In the summer of 2010, I heard the same thing all the time: “Your sister is so pretty!” I looked at her with pride. She was getting noticed by all of my friends. She was thin, taller than me, and less curvy. She was the pretty sister.
I understood that my body wasn’t perfect, but I was far from obsessed with body image. Then my life went downhill. I was in an abusive relationship with a man who made sure that I believed my body wasn’t good enough. The subject of “fat” was forbidden in our house, but that didn’t stop me from beating myself up after every slice of cake and piece of chocolate I ate.
I was so obsessed with what I put into my mouth that I didn’t realize how it was affecting my two younger sisters. The growing obsession started to change them both, but in different ways. The youngest one got sick and barely ate anything. Unlike our younger sister, my "pretty" sister's weight started to go up. When I was finally back to being myself, this sister was no longer being called "pretty." But to me, she’d become beautiful.
I learned to enjoy food again from my sister. My relationship left me a ghost of my former self and I couldn't stand eating at the same time as my family: The amount of food would make me feel sick. Slowly but steadily, I pulled out of a spiral toward an eating disorder when my sisters and I started baking together. I see this as the real turning point: I would eat a cupcake once every few months, and it wouldn’t make me hate myself.
I also started admiring my sister’s body even more than before. Where mine had been weak and fragile, hers was unbreakable. For once I was able to see beyond skinny and saw that my sister had a strong and enduring body. She put it through hours of soccer practice and endless workouts, and rewarded it with food.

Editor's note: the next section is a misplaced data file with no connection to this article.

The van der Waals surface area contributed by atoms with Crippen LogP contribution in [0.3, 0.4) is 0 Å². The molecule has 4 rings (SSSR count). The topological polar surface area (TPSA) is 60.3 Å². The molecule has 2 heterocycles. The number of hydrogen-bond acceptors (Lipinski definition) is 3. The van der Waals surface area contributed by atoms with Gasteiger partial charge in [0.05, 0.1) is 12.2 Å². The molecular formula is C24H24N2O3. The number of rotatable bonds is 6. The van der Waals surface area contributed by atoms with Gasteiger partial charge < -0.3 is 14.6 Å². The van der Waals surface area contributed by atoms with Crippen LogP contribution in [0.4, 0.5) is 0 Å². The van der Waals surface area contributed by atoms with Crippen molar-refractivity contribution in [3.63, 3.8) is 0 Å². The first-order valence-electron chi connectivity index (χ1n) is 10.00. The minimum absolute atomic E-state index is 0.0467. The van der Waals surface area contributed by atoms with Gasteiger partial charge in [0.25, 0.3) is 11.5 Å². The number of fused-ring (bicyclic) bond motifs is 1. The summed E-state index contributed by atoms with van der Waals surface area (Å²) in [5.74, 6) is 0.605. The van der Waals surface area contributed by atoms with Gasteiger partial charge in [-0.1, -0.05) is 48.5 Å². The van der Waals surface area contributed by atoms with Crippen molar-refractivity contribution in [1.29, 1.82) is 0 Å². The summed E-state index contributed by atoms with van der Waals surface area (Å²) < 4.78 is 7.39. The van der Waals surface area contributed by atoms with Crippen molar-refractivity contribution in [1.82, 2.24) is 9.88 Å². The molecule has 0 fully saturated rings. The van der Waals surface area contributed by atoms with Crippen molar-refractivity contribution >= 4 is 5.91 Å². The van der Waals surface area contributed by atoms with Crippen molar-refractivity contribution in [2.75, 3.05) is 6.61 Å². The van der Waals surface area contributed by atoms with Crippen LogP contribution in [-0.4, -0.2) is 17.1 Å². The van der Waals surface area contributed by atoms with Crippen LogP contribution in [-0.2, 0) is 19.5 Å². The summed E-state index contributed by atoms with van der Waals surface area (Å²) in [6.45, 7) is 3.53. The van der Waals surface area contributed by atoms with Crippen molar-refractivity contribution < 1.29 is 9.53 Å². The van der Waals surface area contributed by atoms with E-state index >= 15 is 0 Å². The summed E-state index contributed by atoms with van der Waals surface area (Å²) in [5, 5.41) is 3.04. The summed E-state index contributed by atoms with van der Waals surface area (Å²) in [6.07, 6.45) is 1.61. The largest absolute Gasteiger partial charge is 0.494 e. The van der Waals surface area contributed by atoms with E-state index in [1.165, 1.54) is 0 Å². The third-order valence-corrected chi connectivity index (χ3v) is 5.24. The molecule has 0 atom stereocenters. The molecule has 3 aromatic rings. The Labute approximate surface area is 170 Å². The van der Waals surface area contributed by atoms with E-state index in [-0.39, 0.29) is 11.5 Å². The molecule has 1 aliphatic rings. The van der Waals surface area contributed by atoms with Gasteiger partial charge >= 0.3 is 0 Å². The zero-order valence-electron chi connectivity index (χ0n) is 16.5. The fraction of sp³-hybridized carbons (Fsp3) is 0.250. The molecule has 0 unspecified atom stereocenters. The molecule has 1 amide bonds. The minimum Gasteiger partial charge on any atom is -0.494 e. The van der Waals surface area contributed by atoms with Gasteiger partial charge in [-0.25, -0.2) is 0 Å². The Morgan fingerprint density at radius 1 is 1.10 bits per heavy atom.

When I moved away from home, I had to learn how to take care of myself, and part of that was learning to love food again. Whenever I make dinner now, I FaceTime home and talk to my parents as they sit at the table and eat their food.
My body has grown stronger, and I love it better now that it is athletic and healthy than I did when it was skinny. To me, weight is no longer a measure of beauty or a measure of a person's worth, because no weight can determine whether or not you are taking proper care of your body. Bodies come in different shapes and sizes, and even though I still look short and skinny next to my sister, we are both healthy — and that is what matters.
If you or someone you know is dealing with mental illness, there are ways to get help. Find resources, tips, and immediate help at Half of Us, or call the National Suicide Prevention Lifeline at 1-800-273-TALK.
Want to be an MTV Founders contributor? Send your full name, age, and pitches to email@example.com.